From BiblePortal Wikipedia

Smith's Bible Dictionary [1]

Persep'olis. Mentioned only in  2 Maccabees 9:2, was the capital of Persia proper, and the occasional residence of the Persian court, from the time of Darius Hystaspes, who seems to have been its founder, to the invasion of Alexander. Its wanton destruction by that conqueror is well known. Its site is now called the Chehl-Minar , or Forty Pillars.

Here, on a platform hewn out of the solid rock, the sides of which face the four cardinal points, are the remains of two great palaces, built respectively by Darius Hytaspes and his son Xerxes, besides a number of other edifices, chiefly temples. They are of great extent and magnificence, covering an area of many acres.

Hastings' Dictionary of the Bible [2]

Persepolis The chief capital of the ancient kings of Persia, chosen as such by Darius Hystaspis (b.c. 521 486). Imposing ruins still mark its site about 30 miles north-east of Shiraz. It is named in 2Ma 9:2 In connexion with the unsuccessful attempt of Antiochus Epiphanes to plunder its temples and palaces.

J. F. M‘Curdy.

International Standard Bible Encyclopedia [3]

pẽr - sep´ṓ - lis (  2 Maccabees 9:2; Περσέπολις , Persépolis , Περσαίπολις , Persaı́polis , in Ptolemy Περσόπολις , Persópolis  ; original Persian name unknown; Pahlavı̄ Stakhr , now Iṣtakhr and Chihil Minār , "Forty Turrets"):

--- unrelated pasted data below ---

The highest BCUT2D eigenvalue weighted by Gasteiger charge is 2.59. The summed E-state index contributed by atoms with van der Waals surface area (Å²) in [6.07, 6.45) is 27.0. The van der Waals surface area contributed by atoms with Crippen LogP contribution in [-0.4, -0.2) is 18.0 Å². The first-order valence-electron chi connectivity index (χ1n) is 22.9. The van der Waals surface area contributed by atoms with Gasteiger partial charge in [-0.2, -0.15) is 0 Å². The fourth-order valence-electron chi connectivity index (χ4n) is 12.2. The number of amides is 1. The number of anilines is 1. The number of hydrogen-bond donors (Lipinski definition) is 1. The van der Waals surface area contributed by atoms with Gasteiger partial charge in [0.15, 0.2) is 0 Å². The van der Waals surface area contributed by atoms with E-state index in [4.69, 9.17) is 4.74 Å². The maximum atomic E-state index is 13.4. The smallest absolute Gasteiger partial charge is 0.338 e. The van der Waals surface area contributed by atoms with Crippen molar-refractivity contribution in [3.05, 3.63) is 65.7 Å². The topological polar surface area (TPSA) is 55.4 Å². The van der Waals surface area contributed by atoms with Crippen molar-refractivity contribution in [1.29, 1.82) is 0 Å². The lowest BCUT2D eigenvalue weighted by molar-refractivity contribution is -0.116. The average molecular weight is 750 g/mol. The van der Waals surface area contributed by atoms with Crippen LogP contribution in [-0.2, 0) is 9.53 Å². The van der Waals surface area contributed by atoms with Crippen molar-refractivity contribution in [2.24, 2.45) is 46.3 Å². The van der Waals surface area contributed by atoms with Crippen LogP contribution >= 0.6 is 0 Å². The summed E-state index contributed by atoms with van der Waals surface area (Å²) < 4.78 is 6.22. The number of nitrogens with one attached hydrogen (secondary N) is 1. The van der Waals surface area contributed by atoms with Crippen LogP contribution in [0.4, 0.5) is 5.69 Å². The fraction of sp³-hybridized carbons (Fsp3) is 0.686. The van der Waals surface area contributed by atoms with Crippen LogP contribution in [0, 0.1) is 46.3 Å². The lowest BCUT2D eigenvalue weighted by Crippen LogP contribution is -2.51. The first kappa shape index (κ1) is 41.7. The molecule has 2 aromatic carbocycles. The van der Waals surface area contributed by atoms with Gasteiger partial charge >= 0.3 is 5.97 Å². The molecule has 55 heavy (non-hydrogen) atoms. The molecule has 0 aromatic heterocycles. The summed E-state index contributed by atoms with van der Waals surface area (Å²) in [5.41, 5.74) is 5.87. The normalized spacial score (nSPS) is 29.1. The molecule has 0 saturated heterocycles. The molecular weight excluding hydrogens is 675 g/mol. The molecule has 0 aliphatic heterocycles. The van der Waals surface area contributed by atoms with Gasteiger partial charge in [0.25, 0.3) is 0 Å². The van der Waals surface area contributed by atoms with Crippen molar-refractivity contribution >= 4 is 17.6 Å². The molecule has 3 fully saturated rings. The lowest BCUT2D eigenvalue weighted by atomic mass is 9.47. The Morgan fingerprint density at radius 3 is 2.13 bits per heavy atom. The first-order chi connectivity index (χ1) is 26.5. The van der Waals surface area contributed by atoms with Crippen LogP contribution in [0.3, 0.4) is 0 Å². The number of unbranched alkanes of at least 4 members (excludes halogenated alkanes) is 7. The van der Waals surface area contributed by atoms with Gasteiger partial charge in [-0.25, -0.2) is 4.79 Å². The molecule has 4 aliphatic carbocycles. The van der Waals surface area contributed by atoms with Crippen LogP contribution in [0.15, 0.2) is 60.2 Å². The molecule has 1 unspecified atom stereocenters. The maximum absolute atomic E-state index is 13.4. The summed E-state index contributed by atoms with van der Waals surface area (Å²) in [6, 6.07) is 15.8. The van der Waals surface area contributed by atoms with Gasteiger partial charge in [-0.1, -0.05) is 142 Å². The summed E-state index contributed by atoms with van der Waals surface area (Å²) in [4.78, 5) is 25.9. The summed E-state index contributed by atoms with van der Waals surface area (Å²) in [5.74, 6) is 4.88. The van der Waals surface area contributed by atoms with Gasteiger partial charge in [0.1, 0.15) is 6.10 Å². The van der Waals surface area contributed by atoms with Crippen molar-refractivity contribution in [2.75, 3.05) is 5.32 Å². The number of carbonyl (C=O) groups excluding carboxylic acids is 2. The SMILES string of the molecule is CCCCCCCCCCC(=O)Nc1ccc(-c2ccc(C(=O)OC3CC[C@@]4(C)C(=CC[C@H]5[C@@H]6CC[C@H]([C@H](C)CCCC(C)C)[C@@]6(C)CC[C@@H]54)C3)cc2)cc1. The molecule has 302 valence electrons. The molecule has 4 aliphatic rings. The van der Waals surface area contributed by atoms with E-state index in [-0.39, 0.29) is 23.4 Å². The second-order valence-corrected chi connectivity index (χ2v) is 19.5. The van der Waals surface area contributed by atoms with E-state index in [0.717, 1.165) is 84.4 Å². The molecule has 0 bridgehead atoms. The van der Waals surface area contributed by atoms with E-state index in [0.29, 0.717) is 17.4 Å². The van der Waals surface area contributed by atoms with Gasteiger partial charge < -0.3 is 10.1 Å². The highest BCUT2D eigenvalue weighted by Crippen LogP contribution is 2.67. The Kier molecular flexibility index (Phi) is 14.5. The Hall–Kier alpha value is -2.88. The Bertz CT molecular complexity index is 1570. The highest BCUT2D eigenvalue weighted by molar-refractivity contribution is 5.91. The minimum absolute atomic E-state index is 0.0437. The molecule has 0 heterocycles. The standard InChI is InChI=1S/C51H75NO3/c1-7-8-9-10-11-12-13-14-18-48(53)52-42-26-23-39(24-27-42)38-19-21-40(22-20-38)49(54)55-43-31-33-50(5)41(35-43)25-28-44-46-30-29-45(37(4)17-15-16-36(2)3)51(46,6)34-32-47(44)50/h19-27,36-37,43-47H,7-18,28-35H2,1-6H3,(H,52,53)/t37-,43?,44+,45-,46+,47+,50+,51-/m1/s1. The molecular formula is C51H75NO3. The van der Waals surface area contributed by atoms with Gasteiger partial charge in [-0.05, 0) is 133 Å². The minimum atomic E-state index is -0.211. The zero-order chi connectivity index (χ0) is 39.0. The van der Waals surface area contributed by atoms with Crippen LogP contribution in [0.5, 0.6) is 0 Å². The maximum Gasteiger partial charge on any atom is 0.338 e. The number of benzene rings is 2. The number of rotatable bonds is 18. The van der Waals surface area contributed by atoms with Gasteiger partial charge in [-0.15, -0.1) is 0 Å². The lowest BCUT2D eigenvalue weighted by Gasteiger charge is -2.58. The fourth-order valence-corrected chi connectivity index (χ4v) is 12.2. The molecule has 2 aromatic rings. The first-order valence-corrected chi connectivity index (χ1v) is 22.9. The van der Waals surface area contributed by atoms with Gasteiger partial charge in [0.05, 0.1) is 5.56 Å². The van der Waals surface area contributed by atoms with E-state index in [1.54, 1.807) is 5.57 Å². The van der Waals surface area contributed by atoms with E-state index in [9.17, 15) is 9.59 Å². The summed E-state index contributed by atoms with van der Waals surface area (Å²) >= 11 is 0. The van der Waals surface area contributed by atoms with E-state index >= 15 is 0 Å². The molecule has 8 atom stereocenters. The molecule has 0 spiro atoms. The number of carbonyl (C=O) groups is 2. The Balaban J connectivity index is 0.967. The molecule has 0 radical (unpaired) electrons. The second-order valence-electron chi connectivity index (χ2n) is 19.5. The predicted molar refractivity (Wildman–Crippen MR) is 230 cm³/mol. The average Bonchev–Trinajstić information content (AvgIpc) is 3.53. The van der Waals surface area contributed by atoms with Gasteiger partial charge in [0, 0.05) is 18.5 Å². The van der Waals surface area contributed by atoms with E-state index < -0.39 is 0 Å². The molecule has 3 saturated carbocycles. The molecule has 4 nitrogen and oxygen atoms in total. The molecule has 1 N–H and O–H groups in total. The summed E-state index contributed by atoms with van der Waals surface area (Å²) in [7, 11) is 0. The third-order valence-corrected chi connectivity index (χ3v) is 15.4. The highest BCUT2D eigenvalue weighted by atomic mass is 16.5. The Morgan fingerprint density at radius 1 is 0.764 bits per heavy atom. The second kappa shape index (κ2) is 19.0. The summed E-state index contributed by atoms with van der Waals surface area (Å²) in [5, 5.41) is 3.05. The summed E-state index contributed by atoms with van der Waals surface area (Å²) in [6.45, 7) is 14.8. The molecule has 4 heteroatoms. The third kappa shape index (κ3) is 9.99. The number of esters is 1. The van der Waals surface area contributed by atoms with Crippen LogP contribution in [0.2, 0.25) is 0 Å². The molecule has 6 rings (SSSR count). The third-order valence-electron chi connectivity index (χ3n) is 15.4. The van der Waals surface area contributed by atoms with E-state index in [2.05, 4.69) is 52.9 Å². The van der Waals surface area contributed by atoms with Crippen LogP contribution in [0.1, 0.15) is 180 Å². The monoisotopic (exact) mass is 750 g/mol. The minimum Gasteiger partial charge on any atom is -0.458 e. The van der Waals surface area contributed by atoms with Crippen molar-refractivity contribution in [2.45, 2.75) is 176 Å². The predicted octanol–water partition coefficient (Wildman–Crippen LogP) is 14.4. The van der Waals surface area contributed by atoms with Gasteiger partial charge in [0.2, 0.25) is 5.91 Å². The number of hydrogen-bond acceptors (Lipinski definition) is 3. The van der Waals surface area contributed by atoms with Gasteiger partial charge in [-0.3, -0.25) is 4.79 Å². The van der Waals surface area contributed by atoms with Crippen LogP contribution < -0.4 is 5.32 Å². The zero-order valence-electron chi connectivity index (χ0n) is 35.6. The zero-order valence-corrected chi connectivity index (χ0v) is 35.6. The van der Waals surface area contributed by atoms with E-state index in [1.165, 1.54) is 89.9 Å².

The ruins of Persepolis lie about 35 miles Northeast of Shiraz and some 40 miles South of the ruins of Pasargadae.

The magnificent palace of which such striking remains are still visible ( Takht i Jamshı̄d ) was built by Darius and Xerxes of white marble and black stone. The city was captured, pillaged and burnt by Alexander in 324 BC, most of the inhabitants being massacred or enslaved. Much of the treasure of the Persian kings was found there. Curtius says the palace was never rebuilt. Antioehus Epiphanes (166 BC) tried but failed to plunder the temple (of Anaitis, Anihita?) there (  2 Maccabees 9:2; perhaps this is the incident referred to in  1 Maccabees 6:1 ff, and Polyb. xxxi. 11). At Persepolis were the sepulchers of the Achemenian kings (except Cyrus). Long and important inscriptions of Darius and Xerxes are found at Persepolis and the neighboring Naqsh i Rustam, in cuneiform characters and in the Aehaemenian Persian, Assyrian and neo-Susian tongues (published by Spiegel, Rawlinson and Weisbaeh). Clitarehus first among Europeans mentions the city. The writer of this article visited it in 1892. Not now inhabited.

Inscriptions (as above), Arrian, Curtius, Polybius, Pliny, Diod. Siculus, medieval and modern travelers.

Cyclopedia of Biblical, Theological and Ecclesiastical Literature [4]

Bibliography Information McClintock, John. Strong, James. Entry for 'Persepolis'. Cyclopedia of Biblical, Theological and Ecclesiastical Literature. Harper & Brothers. New York. 1870.

The Nuttall Encyclopedia [5]

The ancient capital of Persia, represented now by its ruins, which stand 25 m. from the NW. shores of Lake Niris, on the banks of the Murghab River, though in its palmy days it was described as "the Glory of the East."